Martin Brundle on Ferrari boss change: ‘If I was Mercedes or Red Bull, I’d be smiling’

Michelle Foster
Frédéric Vasseur as new Ferrari team boss. December 2022 Fred Vasseur

Frédéric Vasseur as new Ferrari team boss. December 2022

Conceding the Ferrari team boss job is “one of the toughest” in Formula 1, Martin Brundle questions whether Fred Vasseur has done enough will Alfa Romeo to justify his signing.

Ferrari have spent the past few weeks putting into place a new boss for the 2023 season after Mattia Binotto shook up Formula 1’s team boss silly season when he tendered his resignation at Ferrari, bringing to an end a career that spanned almost three decades.

But with simply a case of second place is “not enough” for Ferrari, the Italian paid the price after a season in which the Scuderia dropped the ball.

Binotto will bid farewell to Ferrari on the final day of his season, Vasseur taking up the reins on 9 January have agreed his Alfa Romeo exit.

But Brundle wonders whether he’s the right man for the job.

“I’m not quite sure why Ferrari would choose now to have a month without a boss,” Brundle told Sky Sports.

“I do think they should have given Binotto more time.

“If I was Mercedes or Red Bull right now, I’d be smiling because continuity is everything.

“As Formula 1 seasons get longer and more intense, you have to be careful of these sea changes of personnel.

“Mercedes have got real continuity, as have Red Bull in key personnel. Fred Vasseur has got to go in and find his way, get established, understand, and it’s a tall order.

“It doesn’t matter who you are, it’s going to take time unless you are a part of the fabric like [former boss Stefano] Domenicali was and like Binotto has been.

“It is such a fundamental change and it will destabilise them in the short term, it has to. Everybody will be slightly off balance thinking, where do they stand, and what’s next. They’ll be in limbo.”

The arrival of Vasseur of Ferrari has been billed a positive sign for Charles Leclerc given their previous working relationship together and Vasseur keen on the idea of building a project around one key driver.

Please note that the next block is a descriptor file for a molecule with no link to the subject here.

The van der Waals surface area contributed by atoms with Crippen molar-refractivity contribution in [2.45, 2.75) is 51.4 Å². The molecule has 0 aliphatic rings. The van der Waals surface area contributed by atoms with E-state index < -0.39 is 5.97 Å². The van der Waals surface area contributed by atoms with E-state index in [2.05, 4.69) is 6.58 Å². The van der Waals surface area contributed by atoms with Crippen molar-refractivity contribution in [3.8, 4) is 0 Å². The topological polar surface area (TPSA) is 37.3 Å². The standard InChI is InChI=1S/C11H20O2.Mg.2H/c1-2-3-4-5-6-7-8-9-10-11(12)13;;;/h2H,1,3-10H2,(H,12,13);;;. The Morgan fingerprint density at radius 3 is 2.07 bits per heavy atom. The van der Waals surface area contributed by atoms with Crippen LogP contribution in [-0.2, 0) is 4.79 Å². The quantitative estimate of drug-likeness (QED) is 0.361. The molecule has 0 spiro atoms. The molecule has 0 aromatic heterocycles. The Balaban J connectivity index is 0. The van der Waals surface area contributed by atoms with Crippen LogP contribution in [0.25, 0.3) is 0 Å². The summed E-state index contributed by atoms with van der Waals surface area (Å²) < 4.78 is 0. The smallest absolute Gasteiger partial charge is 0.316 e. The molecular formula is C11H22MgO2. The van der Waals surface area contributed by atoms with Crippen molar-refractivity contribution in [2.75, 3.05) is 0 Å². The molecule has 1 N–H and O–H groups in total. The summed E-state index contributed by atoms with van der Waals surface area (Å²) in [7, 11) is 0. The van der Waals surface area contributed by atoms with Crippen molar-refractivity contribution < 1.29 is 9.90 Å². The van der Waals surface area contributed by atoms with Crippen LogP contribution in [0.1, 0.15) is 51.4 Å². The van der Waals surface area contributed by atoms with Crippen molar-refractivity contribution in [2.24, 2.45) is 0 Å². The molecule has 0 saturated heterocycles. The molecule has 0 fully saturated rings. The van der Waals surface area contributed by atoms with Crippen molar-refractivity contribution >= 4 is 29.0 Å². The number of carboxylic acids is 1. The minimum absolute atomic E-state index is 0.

He said a few years back that “for the last 25 years, all good projects have been built around a reference driver. Ferrari with Schumacher, Renault with Alonso, Red Bull with Vettel, Mercedes with Hamilton.”

Brundle was asked about that, but doubts Vasseur is heading to Ferrari thinking of solely backing Leclerc in the championship.

“Well, if they’ve taken Vasseur on because he was close or is close to Charles Leclerc, that’s completely the wrong reason,” he said. “It’s a massively bigger job than that.

“And Ferrari they’ve got Carlos Sainz and Charles Leclerc, one of the finest driver pairings in Formula One, and they both need to feel comfortable and loved and supported.

“So Fred won’t be going there thinking ‘you know, I’m with Charles’.

“They’ve got a better chance of keeping Leclerc into the future if he’s comfortable. But it’s all about performance, it’s not about who’s friendly with who in this business. Quite the opposite actually.

“It’s really who can give him a championship potential car and team is what he needs and whether he raced with Vasseur and won junior championships – as his younger brother has done as well – that’s by the by.”

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